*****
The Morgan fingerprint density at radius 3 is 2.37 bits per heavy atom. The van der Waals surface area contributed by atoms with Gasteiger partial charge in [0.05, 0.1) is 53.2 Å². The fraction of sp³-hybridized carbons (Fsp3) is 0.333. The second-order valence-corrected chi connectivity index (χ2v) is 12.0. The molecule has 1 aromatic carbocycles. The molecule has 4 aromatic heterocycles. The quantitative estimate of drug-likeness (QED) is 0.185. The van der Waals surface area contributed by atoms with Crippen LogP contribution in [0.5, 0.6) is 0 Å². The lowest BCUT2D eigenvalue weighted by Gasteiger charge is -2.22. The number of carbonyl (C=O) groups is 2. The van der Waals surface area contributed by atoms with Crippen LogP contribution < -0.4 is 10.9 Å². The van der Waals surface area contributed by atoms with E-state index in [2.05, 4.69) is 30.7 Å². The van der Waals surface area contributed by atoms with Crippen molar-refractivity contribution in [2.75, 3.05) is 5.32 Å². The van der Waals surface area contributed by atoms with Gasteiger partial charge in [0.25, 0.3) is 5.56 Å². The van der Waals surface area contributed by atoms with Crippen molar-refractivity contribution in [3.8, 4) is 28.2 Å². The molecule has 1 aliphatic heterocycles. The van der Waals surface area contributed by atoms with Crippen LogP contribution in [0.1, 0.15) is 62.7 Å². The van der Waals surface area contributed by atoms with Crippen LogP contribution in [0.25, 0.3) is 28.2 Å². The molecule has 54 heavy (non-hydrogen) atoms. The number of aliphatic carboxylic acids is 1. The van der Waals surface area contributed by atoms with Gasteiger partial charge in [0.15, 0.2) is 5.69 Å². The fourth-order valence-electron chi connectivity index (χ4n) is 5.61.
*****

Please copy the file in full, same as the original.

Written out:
The Morgan fingerprint density at radius 3 is 2.37 bits per heavy atom. The van der Waals surface area contributed by atoms with Gasteiger partial charge in [0.05, 0.1) is 53.2 Å². The fraction of sp³-hybridized carbons (Fsp3) is 0.333. The second-order valence-corrected chi connectivity index (χ2v) is 12.0. The molecule has 1 aromatic carbocycles. The molecule has 4 aromatic heterocycles. The quantitative estimate of drug-likeness (QED) is 0.185. The van der Waals surface area contributed by atoms with Crippen LogP contribution in [0.5, 0.6) is 0 Å². The lowest BCUT2D eigenvalue weighted by Gasteiger charge is -2.22. The number of carbonyl (C=O) groups is 2. The van der Waals surface area contributed by atoms with Crippen LogP contribution < -0.4 is 10.9 Å². The van der Waals surface area contributed by atoms with E-state index in [2.05, 4.69) is 30.7 Å². The van der Waals surface area contributed by atoms with Crippen molar-refractivity contribution in [2.75, 3.05) is 5.32 Å². The van der Waals surface area contributed by atoms with Gasteiger partial charge in [0.25, 0.3) is 5.56 Å². The van der Waals surface area contributed by atoms with Crippen molar-refractivity contribution in [3.8, 4) is 28.2 Å². The molecule has 1 aliphatic heterocycles. The van der Waals surface area contributed by atoms with Crippen LogP contribution in [0.1, 0.15) is 62.7 Å². The van der Waals surface area contributed by atoms with Crippen LogP contribution in [0.25, 0.3) is 28.2 Å². The molecule has 54 heavy (non-hydrogen) atoms. The number of aliphatic carboxylic acids is 1. The van der Waals surface area contributed by atoms with Gasteiger partial charge in [0.15, 0.2) is 5.69 Å². The fourth-order valence-electron chi connectivity index (χ4n) is 5.61.